London Calling

Columbus Alive | June 16, 2005
Having ignited the U.K. punk explosion of the late ’70s (along with the Sex Pistols), the Clash is without a doubt one of the most important rock bands ever. While much of the band’s biography was splendidly covered in Marcus Gray’s Last Gang in Town (originally published in 1996 but updated last year), former Mojo editor Pat Gilbert’s Passion Is a Fashion: The Real Story of the Clash (Da Capo) does an equal job while taking a different tack.

As he explains in the book’s introduction, “Gray’s book provided the first road-map of the Clash’s early lives and an excellent overview of their career, but it didn’t change a basic fact: nothing I had read ever really began to explain the peculiar and unique relationships between Joe Strummer, Mick Jones, Paul Simonon and Topper Headon.”

With such a premise set forth, Gilbert’s book aims to uncover a more personal side to the band. Rich with language that’s particularly British (the “fag end” of a street—anyone? Anyone?), Passion Is a Fashion does just that, peeling back much of the band’s public façade and detailing how John Mellor became Joe Strummer, showing Mick Jones’ paradoxical ideologies about the band and interviewing key figures in the Clash story like Don Letts and Mickey Foote. With a map of the Clash’s London pointing out key landmarks in the band’s story, the book is also suited for use in a historical tour more interesting than the typical drive around Parliament and Big Ben.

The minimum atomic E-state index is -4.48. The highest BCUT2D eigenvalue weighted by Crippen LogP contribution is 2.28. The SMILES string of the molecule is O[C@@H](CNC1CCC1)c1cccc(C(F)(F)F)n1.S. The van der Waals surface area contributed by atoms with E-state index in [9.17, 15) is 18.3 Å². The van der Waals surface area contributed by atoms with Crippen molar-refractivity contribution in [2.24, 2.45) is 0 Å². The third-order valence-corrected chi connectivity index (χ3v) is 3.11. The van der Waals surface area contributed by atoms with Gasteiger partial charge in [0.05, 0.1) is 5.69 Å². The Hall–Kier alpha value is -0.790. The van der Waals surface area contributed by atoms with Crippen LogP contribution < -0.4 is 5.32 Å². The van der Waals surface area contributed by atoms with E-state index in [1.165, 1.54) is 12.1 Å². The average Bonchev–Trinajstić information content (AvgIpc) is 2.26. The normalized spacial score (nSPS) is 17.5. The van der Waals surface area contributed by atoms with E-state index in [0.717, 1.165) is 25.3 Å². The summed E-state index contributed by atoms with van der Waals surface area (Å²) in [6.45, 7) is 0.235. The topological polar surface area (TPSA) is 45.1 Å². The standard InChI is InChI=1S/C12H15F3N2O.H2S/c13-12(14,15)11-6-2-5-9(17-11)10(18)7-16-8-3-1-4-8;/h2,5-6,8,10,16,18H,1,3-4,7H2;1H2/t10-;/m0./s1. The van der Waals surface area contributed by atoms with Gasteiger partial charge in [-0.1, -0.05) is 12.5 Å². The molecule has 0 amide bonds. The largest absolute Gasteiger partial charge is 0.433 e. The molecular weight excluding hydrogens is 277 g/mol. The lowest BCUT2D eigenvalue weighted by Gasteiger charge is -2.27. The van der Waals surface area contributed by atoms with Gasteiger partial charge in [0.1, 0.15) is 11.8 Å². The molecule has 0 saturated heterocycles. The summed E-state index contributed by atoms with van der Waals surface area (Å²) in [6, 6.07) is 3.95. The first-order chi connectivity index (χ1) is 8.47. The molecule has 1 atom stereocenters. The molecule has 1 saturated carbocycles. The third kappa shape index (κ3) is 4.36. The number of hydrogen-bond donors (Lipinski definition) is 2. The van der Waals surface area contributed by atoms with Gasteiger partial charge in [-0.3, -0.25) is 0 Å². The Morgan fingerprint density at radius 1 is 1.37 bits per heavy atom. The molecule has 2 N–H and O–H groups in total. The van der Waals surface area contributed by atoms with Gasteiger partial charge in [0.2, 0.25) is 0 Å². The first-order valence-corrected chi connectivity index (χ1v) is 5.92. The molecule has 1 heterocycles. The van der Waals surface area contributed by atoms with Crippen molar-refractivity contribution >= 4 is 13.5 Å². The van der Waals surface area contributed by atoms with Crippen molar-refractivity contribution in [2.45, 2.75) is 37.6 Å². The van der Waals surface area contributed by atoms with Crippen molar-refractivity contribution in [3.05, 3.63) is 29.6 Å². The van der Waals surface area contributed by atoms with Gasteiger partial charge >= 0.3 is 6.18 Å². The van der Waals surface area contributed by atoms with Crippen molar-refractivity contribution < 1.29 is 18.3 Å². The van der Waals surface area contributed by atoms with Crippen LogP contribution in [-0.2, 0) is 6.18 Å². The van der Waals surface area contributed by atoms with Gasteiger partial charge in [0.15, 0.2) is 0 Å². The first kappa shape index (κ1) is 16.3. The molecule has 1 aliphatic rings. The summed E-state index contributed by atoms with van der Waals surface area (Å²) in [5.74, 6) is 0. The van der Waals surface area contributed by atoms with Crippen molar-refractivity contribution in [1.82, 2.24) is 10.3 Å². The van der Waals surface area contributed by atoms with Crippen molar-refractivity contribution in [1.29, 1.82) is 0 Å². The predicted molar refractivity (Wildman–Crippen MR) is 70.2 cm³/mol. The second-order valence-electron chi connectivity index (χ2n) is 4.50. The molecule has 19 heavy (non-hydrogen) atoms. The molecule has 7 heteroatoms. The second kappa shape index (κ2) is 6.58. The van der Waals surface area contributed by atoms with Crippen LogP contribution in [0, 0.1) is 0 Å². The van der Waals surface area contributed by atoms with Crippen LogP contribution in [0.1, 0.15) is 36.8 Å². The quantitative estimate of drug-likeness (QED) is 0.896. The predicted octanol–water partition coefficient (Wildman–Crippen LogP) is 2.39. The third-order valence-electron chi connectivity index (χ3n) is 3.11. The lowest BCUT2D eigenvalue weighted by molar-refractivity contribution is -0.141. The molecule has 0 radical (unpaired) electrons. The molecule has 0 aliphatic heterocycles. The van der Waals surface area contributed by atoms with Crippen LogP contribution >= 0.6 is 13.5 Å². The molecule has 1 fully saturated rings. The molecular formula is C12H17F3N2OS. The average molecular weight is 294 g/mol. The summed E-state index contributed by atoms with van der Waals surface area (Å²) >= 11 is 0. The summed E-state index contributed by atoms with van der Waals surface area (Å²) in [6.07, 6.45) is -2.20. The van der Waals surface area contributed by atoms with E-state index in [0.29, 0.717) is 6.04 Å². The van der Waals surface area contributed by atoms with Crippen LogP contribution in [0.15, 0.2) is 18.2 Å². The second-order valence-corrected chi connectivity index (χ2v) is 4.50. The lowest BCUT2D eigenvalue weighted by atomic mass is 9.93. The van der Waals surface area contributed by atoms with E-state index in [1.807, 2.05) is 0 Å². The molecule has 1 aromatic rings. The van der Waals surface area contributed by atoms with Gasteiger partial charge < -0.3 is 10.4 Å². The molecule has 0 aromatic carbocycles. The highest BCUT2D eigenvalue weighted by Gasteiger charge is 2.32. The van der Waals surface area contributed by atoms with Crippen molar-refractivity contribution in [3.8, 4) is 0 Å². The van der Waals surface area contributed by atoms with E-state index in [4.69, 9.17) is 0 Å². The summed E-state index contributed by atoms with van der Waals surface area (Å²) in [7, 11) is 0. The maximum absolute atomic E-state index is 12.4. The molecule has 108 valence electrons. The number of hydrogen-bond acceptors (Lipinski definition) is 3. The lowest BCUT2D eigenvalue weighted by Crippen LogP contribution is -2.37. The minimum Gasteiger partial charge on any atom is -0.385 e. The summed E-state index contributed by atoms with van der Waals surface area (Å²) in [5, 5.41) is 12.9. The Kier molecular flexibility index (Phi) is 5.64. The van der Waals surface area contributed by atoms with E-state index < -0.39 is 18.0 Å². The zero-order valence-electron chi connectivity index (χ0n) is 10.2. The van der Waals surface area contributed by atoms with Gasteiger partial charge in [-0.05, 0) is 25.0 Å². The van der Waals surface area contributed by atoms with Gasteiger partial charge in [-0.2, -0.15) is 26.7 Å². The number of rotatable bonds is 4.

Columbus Alive

Founded in 1983, Alive is the Capital City's oldest and only independent alternative and is known for providing a forum for the area's free thinkers. The paper's spirited and original perspective on music, arts and culture distinguish it from the...
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